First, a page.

Today is the 850th anniversary of the martyrdom of Saint Thomas Becket. He was put to death by King Henry II of England on Dec. 29, 1170, for refusing to sign the Constitutions of Clarendon, a document rendering the church subservient to the crown.
To recognize his contribution to religious freedom, President Donald J. Trump released a proclamation today retelling of the high price paid for American freedoms.
"Before the Magna Carta was drafted, before the right to free exercise of religion was enshrined as America's first freedom in our glorious Constitution, Thomas gave his life so that, as he said, 'the Church will attain liberty and peace,'" President Trump says in the decree.
Becket was a statesman, a scholar, a chancellor, a priest, an archbishop and a lion of religious liberty. The son of a London sheriff and once described as "a low‑born clerk" by the king who had him killed, Becket became the leader of the church in England because of his stand.
When the furious King Henry II threatened to hold him in contempt of royal authority and questioned why this "poor and humble" priest would dare defy him, Becket responded, "God is the supreme ruler, above kings" and "we ought to obey God rather than men."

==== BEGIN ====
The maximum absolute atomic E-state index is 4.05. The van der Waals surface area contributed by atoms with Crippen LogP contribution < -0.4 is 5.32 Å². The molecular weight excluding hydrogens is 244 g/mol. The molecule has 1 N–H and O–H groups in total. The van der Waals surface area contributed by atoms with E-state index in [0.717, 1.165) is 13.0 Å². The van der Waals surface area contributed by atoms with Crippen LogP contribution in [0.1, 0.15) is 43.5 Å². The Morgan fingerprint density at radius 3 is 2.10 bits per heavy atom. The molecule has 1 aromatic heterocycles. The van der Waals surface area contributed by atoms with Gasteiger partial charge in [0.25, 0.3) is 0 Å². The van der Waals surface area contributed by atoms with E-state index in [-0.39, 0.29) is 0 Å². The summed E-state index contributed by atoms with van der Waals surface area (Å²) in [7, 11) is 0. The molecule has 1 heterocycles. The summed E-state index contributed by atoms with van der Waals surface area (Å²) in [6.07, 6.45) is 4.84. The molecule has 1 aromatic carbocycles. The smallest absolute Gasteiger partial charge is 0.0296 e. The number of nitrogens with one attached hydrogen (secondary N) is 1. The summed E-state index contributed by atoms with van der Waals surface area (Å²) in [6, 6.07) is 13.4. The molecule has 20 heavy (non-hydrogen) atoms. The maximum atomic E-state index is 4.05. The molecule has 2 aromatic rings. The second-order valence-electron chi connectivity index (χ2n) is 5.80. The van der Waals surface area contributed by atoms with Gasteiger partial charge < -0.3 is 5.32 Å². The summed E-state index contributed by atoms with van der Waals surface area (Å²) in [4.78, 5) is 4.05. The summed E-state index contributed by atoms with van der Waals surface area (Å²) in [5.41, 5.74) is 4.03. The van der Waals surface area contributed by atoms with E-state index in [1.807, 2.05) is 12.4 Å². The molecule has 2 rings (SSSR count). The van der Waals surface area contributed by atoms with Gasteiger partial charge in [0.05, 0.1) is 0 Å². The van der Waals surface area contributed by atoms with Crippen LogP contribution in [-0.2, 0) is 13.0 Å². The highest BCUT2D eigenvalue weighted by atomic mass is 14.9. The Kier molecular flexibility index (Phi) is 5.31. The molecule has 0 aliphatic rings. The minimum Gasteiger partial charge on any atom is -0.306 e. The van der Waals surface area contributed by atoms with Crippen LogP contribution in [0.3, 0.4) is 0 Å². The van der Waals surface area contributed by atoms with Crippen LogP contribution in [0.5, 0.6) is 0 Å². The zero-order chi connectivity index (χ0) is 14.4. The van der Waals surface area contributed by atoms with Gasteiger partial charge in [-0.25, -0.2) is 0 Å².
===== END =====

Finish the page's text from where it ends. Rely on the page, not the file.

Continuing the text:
As a result, Becket was forced to forfeit all his property and flee his own country. Years later, after the intervention of the pope, he was allowed to return—and continued to resist the king's oppressive interferences into the life of the church. Finally, the king had enough of Becket's defense of religious faith and reportedly exclaimed: "Will no one rid me of this meddlesome priest?"
The king's knights responded by riding to Canterbury Cathedral to deliver Becket an ultimatum: Give in to the king's demands or die.
"Thomas's reply echoes around the world and across the ages," the proclamation says. "His last words on this earth were these: 'For the name of Jesus and the protection of the Church, I am ready to embrace death.'"
Dressed in holy robes, the archbishop was cut down where he stood—inside the walls of his own church.
"Thomas Becket's martyrdom changed the course of history," the proclamation states. "It eventually brought about numerous constitutional limitations on the power of the state over the church across the west. In England, Becket's murder led to the Magna Carta's declaration 45 years later that: "[T]he English church shall be free, and shall have its rights undiminished and its liberties unimpaired."
Becket's stand, after centuries of state-sponsored religious oppression and religious wars throughout Europe, eventually led to the establishment of religious liberty in the New World.
"It is because of great men like Thomas Becket that the first American President George Washington could proclaim more than 600 years later that, in the United States, 'All possess alike liberty of conscience and immunities of citizenship' and that 'It is now no more that toleration is spoken of, as if it was by the indulgence of one class of people, that another enjoyed the exercise of their inherent natural rights," the proclamation continues.